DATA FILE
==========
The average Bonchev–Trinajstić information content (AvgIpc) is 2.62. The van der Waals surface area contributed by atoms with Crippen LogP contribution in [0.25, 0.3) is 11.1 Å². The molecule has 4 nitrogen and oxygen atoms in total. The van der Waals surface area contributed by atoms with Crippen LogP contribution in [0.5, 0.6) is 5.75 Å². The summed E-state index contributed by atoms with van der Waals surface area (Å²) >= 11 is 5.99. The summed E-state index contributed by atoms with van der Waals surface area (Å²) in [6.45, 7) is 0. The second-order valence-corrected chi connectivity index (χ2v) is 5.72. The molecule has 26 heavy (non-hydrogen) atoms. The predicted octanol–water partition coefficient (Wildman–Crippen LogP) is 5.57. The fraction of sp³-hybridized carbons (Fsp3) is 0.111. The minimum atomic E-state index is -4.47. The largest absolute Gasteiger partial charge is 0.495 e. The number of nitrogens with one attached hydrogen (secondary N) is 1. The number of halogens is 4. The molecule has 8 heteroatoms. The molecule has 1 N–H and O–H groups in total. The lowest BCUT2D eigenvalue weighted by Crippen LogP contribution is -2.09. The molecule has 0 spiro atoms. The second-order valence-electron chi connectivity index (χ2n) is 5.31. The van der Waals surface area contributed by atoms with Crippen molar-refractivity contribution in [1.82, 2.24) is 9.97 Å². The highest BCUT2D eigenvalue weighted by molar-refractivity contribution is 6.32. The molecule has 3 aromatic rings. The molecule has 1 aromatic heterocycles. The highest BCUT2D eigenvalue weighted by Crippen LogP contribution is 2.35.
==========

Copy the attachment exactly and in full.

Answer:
The average Bonchev–Trinajstić information content (AvgIpc) is 2.62. The van der Waals surface area contributed by atoms with Crippen LogP contribution in [0.25, 0.3) is 11.1 Å². The molecule has 4 nitrogen and oxygen atoms in total. The van der Waals surface area contributed by atoms with Crippen LogP contribution in [0.5, 0.6) is 5.75 Å². The summed E-state index contributed by atoms with van der Waals surface area (Å²) >= 11 is 5.99. The summed E-state index contributed by atoms with van der Waals surface area (Å²) in [6.45, 7) is 0. The second-order valence-corrected chi connectivity index (χ2v) is 5.72. The molecule has 26 heavy (non-hydrogen) atoms. The predicted octanol–water partition coefficient (Wildman–Crippen LogP) is 5.57. The fraction of sp³-hybridized carbons (Fsp3) is 0.111. The minimum atomic E-state index is -4.47. The largest absolute Gasteiger partial charge is 0.495 e. The number of nitrogens with one attached hydrogen (secondary N) is 1. The number of halogens is 4. The molecule has 8 heteroatoms. The molecule has 1 N–H and O–H groups in total. The lowest BCUT2D eigenvalue weighted by Crippen LogP contribution is -2.09. The molecule has 0 spiro atoms. The second-order valence-electron chi connectivity index (χ2n) is 5.31. The van der Waals surface area contributed by atoms with Crippen molar-refractivity contribution in [1.82, 2.24) is 9.97 Å². The highest BCUT2D eigenvalue weighted by molar-refractivity contribution is 6.32. The molecule has 3 aromatic rings. The molecule has 1 aromatic heterocycles. The highest BCUT2D eigenvalue weighted by Crippen LogP contribution is 2.35.